13.00 – 14:00 Lunch

14:00 – 14:30 Diagnostic tests – standardisation or regulation? -
Professor Steve Edwards, Veterinary Laboratories Agency, Surrey, UK
Diagnostic tests, whether intended for DIVA strategies or other applications, fall into two main categories – integrated kits (generally marketed as commercial products) or in-house tests using off the shelf reagents. The amount of regulation of such procedures, particularly the kit packages, varies hugely between different countries, and to some extent according the nature of the disease being investigated. At international level the OIE has initiated programmes of harmonisation and standardisation over many years, and has more recently set up a register of tests that have been through a comprehensive evaluation of their validation dossiers. The talk will consider whether there is a need for any greater degree of regulation.

14:30 – 15:00 DNA Vaccine Approaches using Skin Immunization and Gene Gun Delivery Prof. Ning-Sun Yang, Institute of BioAgricultural Sciences, Taiwan
As a physical means, gene gun-mediated delivery of plasmid DNA into skin tissues has been shown to confer effective transgene expression in epidermal cell layers of animal and human systems. This strategy has been successfully employed by our laboratory to demonstrate cytokine gene therapy approaches against cancers, e.g., IL-12 gene transfer into skin distant from the tumor site can elicit anti-metastatic effects equivalent to a long gene transfer. We also demonstrated that the particle mediated DNA vaccination against mouse melanoma by co-transfection of cDNA vectors encoding gp100 and GM-CSF can result in effective, T-cell dependent protection in vaccinated mice challenged with murine hpg100/B16 melanoma tumors. Gene gun and electroporation methods can effectively deliver a foot-and-mouth-disease (FMD) viral (VP4-1) protein expression vector in vivo, and result in efficient expression of transgenic VP1 proteins, the anti-body or virus-clearance immune responses were demonstrated. Based on these findings, we suggest that gene gun may have applications for clinical studies of DNA vaccines against cancer or infectious diseases.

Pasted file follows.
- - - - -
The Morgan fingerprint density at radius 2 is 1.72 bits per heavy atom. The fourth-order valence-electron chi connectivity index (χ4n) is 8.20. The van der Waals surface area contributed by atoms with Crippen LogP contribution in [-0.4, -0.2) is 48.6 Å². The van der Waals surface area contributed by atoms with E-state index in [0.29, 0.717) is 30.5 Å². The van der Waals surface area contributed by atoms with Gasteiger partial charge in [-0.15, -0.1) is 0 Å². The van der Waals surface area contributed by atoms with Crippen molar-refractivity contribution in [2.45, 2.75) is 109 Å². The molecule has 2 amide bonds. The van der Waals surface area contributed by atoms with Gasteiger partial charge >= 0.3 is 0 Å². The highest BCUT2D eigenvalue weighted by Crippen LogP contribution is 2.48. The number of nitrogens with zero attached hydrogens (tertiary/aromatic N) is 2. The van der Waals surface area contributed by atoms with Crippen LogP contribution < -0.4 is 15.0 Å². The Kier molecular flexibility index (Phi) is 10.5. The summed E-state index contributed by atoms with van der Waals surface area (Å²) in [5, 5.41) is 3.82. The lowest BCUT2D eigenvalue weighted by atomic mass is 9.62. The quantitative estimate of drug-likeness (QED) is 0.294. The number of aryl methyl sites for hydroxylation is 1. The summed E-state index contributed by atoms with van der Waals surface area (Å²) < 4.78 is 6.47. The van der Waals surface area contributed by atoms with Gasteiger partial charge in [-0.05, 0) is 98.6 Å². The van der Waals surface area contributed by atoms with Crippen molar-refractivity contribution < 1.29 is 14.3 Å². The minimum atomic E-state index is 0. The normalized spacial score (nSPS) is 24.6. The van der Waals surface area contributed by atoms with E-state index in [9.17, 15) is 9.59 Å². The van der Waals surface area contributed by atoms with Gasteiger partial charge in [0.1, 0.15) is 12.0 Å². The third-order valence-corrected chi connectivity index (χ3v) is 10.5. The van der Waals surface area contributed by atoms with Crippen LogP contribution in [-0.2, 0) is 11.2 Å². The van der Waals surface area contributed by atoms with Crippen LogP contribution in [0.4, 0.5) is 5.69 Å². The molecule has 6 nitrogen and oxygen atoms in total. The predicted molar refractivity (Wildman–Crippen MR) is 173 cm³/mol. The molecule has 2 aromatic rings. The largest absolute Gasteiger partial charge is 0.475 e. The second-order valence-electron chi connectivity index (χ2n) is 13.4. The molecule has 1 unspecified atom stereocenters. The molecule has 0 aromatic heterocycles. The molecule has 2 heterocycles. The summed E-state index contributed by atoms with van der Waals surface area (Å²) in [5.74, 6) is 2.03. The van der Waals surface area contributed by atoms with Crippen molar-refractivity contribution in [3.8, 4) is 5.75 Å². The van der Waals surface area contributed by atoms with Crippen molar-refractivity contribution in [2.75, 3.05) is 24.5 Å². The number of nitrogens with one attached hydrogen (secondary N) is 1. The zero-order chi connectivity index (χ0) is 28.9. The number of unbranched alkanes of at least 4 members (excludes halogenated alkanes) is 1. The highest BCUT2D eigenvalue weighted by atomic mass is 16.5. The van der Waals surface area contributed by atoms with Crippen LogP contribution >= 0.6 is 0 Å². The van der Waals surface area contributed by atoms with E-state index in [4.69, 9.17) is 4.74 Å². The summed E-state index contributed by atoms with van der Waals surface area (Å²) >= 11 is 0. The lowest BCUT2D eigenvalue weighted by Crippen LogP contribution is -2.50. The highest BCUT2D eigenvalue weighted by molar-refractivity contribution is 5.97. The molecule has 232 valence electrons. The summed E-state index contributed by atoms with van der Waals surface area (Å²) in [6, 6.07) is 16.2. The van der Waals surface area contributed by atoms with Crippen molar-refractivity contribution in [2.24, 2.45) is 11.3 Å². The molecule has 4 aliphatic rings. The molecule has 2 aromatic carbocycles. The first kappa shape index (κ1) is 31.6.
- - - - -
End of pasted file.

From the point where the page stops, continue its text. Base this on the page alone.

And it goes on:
15:00 - 15:30  Afternoon Break

15:30 – 16:00 Application of DIVA vaccines for the control of OIE listed diseases – Animal Health and Welfare Panel (European Food Safety Authority) .

Mrs Sandra Correia Rodeia, Animal Health and Welfare Panel, European Food Safety Authority, Italy
EFSA’s scientific Panel on Animal Health and Welfare deals with questions on all aspects of animal health and animal welfare, primarily relating to food producing animals including fish. Two of the scientific reports/Opinions adopted by this Panel, have dealt with the issue of DIVA-vaccines: “Definition of a BoHV-1-free animal and a BoHV-1-free holding, and the procedures to verify and maintain this status.” and “Animal health and welfare aspects of Avian Influenza”. In both cases the Panel recommended the use of DIVA vaccines, which in combination with the relevant diagnostic test provide an efficient tool for the differentiation between vaccinated and infected animals.,

16:00 - 16:30  Classical swine fever marker vaccine: What have we learnt thus far..." - Dr Jereon Kortekaas, Division of Infectious Diseases, Animal Sciences Group, Wageningen UR, Lelystad, The Netherlands.
Within the boundaries of the EU, outbreaks of classical swine fever (CSF) are currently controlled by quarantine restrictions and slaughtering of suspected herds. The availability of an effective markervaccine with accompanying diagnostic test is expected to facilitate the implementation of more humane and economical intervention strategies. In the past 20 years several types of markervaccines have been developed, which vary from subunit vaccines to modified-live viruses. This talk will provide an overview of available methodologies and their advantages, disadvantages and prospective will be discussed.

16:30 Chairmans summing up